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Fort Hawkins opens new visitors center | News

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Fort Hawkins opens new visitors center
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Considered the birthplace of Macon, Fort Hawkins has a rich history.

Friday, the Fort Hawkins Commission officially opened the doors to its new visitors center in a ribbon cutting ceremony.

It was built using about $530,000 of SPLOST money.

Marty Willett, Fort Hawkins Project Coordinator, has been involved with the site since 1985.

He says the project is important to him, because it shines a light on a time in history that many might not know about.

"It's been so overlooked," says Willett, "And so misunderstood, and so nearly forgotten."

He says this is not just a local lack of recognition, but a national one.

"Fort Hawkins has a great early American History. Macon and Middle Georgia should be so proud that we've got a frontier history here," says Willett.

Fort Hawkins was established in 1806 by Thomas Jefferson. It was known as the "Pentagon of the South" during the War of 1812. It had a strategic location because it was high up on the hill, close to Native American Territory, and located on the first federal road.

During the War of 1812, the village was called Fort Hawkins. In 1819, as the army moved out, it became Newtown. A few years later, the village became a city and was officially dubbed Macon.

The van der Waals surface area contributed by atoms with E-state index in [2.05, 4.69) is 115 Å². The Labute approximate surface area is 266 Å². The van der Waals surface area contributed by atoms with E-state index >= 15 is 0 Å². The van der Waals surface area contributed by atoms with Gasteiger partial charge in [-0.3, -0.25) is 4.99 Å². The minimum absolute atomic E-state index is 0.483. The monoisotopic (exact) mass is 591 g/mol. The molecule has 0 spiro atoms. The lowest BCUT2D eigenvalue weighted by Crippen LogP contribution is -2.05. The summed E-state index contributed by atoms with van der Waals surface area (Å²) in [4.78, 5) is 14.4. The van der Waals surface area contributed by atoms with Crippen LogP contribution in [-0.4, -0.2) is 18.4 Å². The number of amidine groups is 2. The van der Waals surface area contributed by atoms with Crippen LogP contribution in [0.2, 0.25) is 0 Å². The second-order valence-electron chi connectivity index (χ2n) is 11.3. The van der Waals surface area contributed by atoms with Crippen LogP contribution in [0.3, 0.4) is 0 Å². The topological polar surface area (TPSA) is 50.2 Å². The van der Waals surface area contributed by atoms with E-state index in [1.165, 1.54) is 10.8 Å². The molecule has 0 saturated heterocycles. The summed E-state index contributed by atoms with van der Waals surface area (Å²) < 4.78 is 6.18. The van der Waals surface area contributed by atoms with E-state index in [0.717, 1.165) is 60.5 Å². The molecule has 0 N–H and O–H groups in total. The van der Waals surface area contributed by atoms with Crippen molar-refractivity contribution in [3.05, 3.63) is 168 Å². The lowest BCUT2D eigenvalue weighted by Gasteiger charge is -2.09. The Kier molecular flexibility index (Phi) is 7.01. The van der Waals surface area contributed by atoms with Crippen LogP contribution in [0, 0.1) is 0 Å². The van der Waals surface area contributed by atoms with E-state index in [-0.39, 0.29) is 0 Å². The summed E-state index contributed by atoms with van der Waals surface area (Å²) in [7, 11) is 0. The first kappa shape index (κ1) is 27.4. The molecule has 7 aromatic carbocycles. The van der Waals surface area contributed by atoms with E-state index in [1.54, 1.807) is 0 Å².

Willett says one of the interesting facets of Fort Hawkins history is that it had no paperwork on record.

"We believe that when the British burned the capital in the War of 1812, they burned our records," he explains. "This U.S. Army fort and factory has none."

This meant they had to dig a little deeper.

Now, the center showcases thousands of archaeological artifacts, and over 40,000 have been uncovered on the site.

Willett along with the other members of the Fort Hawkins Commission work completely voluntarily.

"The passion comes from the fact that this place needs to be better appreciated," he says.

Willett hopes the visitors center marks a new chapter in Fort Hawkins history.

The visitors center will be open free to the public Saturday, August 30th, Sunday, the 31st, and on Labor Day.


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